You would expect a second startup to be all about using experience gained so far. It’s not. It’s about having the courage to follow your intuitions.
It’s about losing the fear of having a different type of product, team or marketing strategy from other successful companies.
When approaching any new task, from designing the product to writing your pitch, it seems most natural to research what similar companies are doing and follow their lead with your own content. But, following someone else’s steps when creating a new element for your company is exactly the opposite of what startups are all about. Don’t get me wrong, I’m not against learning, getting inspiration and implementing others’ lessons, I just think that doing that as a starting point can lead to failure.
Want To Avoid Outsourcing Your Ideas? Stay Away From The ‘How It Should Look Like’ Approach
During one of my recent talks, I was asked by someone in the audience about the type of entrepreneurs I felt wouldn’t make it.That’s a tough one – we all start pretty cluelessly. My answer was that the only type I don’t believe in is ‘the managers’ – those who think that building a company is about hiring – an R&D manager to develop it, a marketing manager to spread the word and someone to invent and visualize their product. You can’t expect someone else to build your company if that would have been possible everyone would have a startup instead of a day job. When you rely on what other companies are doing as a starting point you’re doing the same – looking for someone else to do the job for you.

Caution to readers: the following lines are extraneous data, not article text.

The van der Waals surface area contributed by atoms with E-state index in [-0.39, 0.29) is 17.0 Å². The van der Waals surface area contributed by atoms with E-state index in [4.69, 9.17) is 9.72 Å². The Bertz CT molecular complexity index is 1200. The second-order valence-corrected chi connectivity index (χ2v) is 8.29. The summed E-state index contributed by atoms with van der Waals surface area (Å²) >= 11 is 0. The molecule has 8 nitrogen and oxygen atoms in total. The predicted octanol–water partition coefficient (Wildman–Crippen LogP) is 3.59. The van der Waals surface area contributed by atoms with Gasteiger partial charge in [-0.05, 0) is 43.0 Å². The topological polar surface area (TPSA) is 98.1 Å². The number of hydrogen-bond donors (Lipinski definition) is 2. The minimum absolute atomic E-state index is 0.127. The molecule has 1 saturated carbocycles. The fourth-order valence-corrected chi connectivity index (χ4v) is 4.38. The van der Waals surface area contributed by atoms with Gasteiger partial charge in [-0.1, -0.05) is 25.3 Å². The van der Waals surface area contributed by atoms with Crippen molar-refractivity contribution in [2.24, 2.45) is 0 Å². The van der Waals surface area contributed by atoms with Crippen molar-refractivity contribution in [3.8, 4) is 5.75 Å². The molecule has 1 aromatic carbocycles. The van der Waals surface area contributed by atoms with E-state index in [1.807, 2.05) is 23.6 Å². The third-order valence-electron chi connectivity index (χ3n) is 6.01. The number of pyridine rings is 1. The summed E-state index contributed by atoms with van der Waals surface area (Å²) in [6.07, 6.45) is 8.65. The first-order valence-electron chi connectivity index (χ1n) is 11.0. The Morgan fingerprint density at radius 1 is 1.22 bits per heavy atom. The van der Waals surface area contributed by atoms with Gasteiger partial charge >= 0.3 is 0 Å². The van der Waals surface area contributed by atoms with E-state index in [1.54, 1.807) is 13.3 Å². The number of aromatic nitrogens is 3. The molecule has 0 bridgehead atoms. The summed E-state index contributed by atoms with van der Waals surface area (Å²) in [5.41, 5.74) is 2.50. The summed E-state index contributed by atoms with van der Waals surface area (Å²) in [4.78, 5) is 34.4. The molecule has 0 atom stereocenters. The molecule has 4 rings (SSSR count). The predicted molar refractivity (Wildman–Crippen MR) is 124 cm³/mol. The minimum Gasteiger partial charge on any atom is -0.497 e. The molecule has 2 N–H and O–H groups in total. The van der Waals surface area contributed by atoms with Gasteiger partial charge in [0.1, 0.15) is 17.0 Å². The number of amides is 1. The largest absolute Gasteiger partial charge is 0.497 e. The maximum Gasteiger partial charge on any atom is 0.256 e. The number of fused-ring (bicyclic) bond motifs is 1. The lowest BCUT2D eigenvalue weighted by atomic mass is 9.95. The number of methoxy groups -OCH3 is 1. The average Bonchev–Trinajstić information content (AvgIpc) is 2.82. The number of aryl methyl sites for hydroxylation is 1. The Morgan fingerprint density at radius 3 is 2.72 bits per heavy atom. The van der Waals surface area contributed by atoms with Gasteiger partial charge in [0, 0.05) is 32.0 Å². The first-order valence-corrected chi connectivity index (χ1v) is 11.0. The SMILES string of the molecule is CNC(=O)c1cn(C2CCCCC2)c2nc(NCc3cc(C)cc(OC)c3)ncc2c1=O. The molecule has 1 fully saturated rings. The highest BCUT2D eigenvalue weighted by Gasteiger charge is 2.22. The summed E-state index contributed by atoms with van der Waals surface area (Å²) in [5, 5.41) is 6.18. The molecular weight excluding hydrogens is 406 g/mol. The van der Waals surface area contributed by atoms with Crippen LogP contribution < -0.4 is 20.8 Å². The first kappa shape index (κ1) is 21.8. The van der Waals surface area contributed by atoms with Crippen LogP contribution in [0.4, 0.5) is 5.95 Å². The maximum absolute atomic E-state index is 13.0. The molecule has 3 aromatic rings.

My biggest breakthroughs as an entrepreneur, product manager, and a marketer happened when I changed the order of my work process – instead of starting out by looking at references I did that as the final step of my workflow. Rather than examining other products, websites and even presentations I asked myself “what is my goal?” the answer was followed by asking “how can I accomplish it?”.
I start from scratch, time after time.
Why Are References Misleading?
OK, why the *$#^ should I start from scratch when thousands of wonderful companies have already struggled with the same questions? The main answer, in my opinion, is that by the time you’re aware of what another company is doing it’s already too late to look at them as the reference – these companies have different goals. Apple’s amazing videos, MailChimp’s funny design, and Square’s minimalistic approach don’t reflect an early stage startup. While your goal is getting the first users and having people understand what you’re doing, these companies are way past this stage.
Startup innovation does not mean you need a revolutionary idea, it does mean you need to do things, unlike others, even if what you do is only slightly different. It can be an unconventional hire, a quirky part of the product or an eccentric video. That’s the reason startups are so different from other businesses – they’re about innovation – and that means you should innovate.
Have A Solid Direction? Now Start Learning
Once I reach a basic plan, copy or design, only then do I start learning from others. Instead of reviewing other ideas I observe them in the context of my own ideas. I gain much more from doing it this way – once I’ve thought of all the small details by myself I can then take notice of them in what others have done. For example, before writing a blog post about a certain topic I try not to read posts about this topic. Only when the first draft is done I start searching for posts on similar topics. I suddenly notice things I wouldn’t have noticed before writing about that topic – what they choose to highlight in the title, the terminology used, the structure.